Human nature has shown that people re-use passwords, at least for non-work accounts that aren’t requiring quarterly changes. How can it affect your current security that you’ve reused an old password or passphrase from 2012?

Surprisingly, quite a lot.

Hashed passwords and the plain text equivalent from a breached site can be paired with your then-username. Hackers have compiled lists of these pairs in a dictionary. Many sites use your email address as your username, and email addresses don’t change much. So, the hacker has got your email address and some old password.

Hashing algorithms have gotten more secure over the years, and your current bank site likely is using a different hash algorithm for your password than 2016 MySpace or 2012 Dropbox. However, they have already got the dictionary of compiled usernames and previously used passwords – they don’t need to break the security to try the pair and see if it gets them in.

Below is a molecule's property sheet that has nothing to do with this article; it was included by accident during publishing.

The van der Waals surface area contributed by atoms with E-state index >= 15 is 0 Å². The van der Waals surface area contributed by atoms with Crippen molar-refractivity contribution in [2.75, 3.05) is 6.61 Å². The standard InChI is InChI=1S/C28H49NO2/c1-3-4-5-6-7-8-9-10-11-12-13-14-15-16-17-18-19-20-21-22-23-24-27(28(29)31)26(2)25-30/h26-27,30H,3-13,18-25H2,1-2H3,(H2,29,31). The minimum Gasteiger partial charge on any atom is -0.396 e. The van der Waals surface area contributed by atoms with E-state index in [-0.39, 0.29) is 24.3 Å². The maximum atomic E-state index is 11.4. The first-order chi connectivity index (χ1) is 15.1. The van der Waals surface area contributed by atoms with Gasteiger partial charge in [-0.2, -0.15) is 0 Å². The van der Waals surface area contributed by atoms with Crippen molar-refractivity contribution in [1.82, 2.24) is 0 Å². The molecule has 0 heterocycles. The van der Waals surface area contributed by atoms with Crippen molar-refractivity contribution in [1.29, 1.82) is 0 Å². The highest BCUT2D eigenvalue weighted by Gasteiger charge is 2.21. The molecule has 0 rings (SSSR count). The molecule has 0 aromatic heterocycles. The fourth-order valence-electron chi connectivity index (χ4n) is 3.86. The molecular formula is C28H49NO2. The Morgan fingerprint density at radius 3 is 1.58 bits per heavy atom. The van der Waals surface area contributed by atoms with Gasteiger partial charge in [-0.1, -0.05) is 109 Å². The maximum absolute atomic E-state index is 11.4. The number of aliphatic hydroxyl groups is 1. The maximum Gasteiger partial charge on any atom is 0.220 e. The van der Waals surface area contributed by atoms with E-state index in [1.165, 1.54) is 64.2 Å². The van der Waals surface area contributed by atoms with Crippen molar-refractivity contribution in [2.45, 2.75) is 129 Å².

Add a little script, and they can programmatically try all of them on websites they think you have access to in a matter of milliseconds. Or, alternatively, just attempt all the email-used password combinations they have in their dictionary on any site and see if they get lucky.

Screenshot_2020-04-22 World’s Biggest Data Breaches Hacks — Information is Beautiful

How Do You Foil this Passphrase issue Going Forward?

One way is to never re-use a password. Some systems don’t allow you to reuse a password you’ve used before, but that only works on that individual site for old passwords from that site.

If you’ve reused that AOL password you thought was so easy to remember in 2008 and then forgot about – well, it may still be in the hacker’s dictionary. And after a long online life, do you really remember which passwords you’ve used on all the sites and systems?

NIST used to recommend (Read more...)